In March 1811, the Pacific Fur Company vessel the Tonquin entered the Columbia River and established Fort Astoria. Founded by German-American merchant John Jacob Astor, the PFC was intended to create a string of fur trading stations along the Columbia and the interior eastwards towards the Rocky Mountains. Fort Astoria for much of its operations under the PFC was reliant upon various Chinookan headmen for substance. Diplomatic relationships with the Chinookan villages near the Columbia were critical for the viability of Fort Astoria. Scholars have affirmed that the American company and its "economic success depended on mutually beneficial economic exchanges with Indian groups... who controlled trade." Many of the settlements near the station were under the influence of headman Comcomly.
Assistance to fur traders
Coalpo was an important mediator between the newly arrived fur traders and various Indigenous cultures near the Columbia River, serving in additional capacities as a guide and interpreter. Reports were circulated in April 1811 by Chinookans to Fort Astoria of a trade post maintained by white men in the interior. This was correctly conjectured by PFC employees to be their NWC rivals, later found to be Spokane House.
Departing on 2 May, Alexander McKay led Robert Stuart, Gabriel Franchère, Ovide de Montigny and a number of voyageurs up the Columbia River to investigate these claims. The party passed Tongue Point and passed the night at Coalpo's village, "Wahkaykum." On the 4th of May, de Montigny and Mackay explored the Cowlitz River with Coalpo. While on the river, they encountered a large canoe force of Cowlitz warriors. McKay was able to negotiate with the armed force and create amicable relations. Members of the Cowlitz leadership explained they were in the middle of strife with a Chinookan Skilloot village nearby.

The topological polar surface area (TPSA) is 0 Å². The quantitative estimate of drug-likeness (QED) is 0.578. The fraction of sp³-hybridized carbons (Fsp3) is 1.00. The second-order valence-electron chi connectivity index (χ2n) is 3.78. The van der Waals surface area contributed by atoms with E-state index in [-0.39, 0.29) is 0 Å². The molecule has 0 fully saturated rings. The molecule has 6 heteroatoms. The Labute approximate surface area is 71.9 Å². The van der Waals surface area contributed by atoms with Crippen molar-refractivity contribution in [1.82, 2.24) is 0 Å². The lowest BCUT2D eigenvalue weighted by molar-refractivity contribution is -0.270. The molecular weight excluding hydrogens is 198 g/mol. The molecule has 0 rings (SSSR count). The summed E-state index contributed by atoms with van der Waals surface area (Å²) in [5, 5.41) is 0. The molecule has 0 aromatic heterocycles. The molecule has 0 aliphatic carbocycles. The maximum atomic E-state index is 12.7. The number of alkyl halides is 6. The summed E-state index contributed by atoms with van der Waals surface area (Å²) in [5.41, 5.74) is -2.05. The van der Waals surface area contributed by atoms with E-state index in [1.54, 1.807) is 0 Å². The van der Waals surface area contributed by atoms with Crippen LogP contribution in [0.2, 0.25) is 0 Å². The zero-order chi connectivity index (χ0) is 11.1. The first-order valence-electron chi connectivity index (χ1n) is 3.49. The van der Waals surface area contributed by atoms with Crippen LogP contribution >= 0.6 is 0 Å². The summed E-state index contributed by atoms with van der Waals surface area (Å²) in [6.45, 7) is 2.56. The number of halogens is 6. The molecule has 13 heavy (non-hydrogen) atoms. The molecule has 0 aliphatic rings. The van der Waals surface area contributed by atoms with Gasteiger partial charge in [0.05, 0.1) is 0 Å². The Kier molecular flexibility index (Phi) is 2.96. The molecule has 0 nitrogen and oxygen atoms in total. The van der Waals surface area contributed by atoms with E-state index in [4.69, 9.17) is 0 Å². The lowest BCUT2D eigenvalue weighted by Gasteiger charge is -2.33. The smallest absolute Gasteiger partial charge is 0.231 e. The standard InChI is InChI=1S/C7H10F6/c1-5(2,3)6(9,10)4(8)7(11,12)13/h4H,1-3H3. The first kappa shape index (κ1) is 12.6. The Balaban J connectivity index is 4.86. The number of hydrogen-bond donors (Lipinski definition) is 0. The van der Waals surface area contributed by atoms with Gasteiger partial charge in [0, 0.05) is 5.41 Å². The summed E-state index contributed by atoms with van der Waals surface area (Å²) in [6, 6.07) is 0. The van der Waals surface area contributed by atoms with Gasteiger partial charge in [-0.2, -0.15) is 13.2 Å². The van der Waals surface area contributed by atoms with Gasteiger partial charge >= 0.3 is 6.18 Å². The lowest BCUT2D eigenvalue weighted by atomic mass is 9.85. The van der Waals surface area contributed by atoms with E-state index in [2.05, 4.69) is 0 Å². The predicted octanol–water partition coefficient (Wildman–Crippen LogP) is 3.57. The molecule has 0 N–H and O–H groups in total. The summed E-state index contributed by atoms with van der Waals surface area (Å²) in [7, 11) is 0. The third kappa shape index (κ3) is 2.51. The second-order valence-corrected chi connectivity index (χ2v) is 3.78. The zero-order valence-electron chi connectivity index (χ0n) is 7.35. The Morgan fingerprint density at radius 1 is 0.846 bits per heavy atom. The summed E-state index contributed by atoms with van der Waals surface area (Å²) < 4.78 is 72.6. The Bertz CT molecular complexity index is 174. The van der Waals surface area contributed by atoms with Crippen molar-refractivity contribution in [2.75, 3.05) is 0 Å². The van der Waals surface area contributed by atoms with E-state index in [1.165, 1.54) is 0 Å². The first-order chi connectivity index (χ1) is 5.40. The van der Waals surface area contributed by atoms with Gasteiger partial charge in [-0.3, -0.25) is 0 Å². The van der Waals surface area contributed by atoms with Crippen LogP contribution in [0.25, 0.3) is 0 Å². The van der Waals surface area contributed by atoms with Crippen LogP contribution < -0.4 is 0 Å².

Continuing up the Columbia, the party met the prominent Multnomah Chinookan noble Kiesno. The Multonomah headman had married another daughter of Comcomly, making him a relative of Coalpo. Afterwards they passed the mouth of the Willamette River, an area described by the Clatsop as full of game and hide bearing animals. On 10 May, the party reached the rapids controlled by various Wasco and Wishram villages which included Celilo Falls. Coalpo would not go further than the borderlands of these people, informing McKay that the Wishram and Wascoes if allowed to would kill him. This was due to a prior military campaign he commanded that destroyed a major settlement in the area. In particular Alexander Henry the younger later called Coalpo an "inveterate enemy of the natives of the rapids". Content to see that the rumored NWC station wasn't at the important fishery, McKay led the party back to Fort Astoria and arrived on the 14 May.
Near the end of June, Coalpo took David Stuart, four French-Canadians and four Hawaiian Kanakas from Astoria to Cape Disappointment. They sailed on the Columbia on a large canoe owned by Coalpo. While at Cape Disappointment, Stuart reviewed the general terrain and fur bearing animal populations.
- Boyd, Robert T.; Ames, Kenneth A.; Johnson, Tony A. (2015), Chinookan Peoples of the Lower Columbia, Seattle: University of Washington Press, ISBN 9780295995236
- Henry, Alexander; Thompson, David, Coues, Elliott, ed., New Light on the Early History of the Greater Northwest, Francis P. Harper
- Franchère, Gabriel (1854), Narrative of a voyage to the Northwest coast of America, in the years 1811, 1812, 1813, and 1814, or, The first American settlement on the Pacific, translated by J. V. Huntington, New York City: Redfield
- McDougall, Duncan (1999), Jones, Robert F., ed., Annals of Astoria: The Headquarters Log of the Pacific Fur Company on the Columbia River, 1811-1813, New York City: Fordham University Press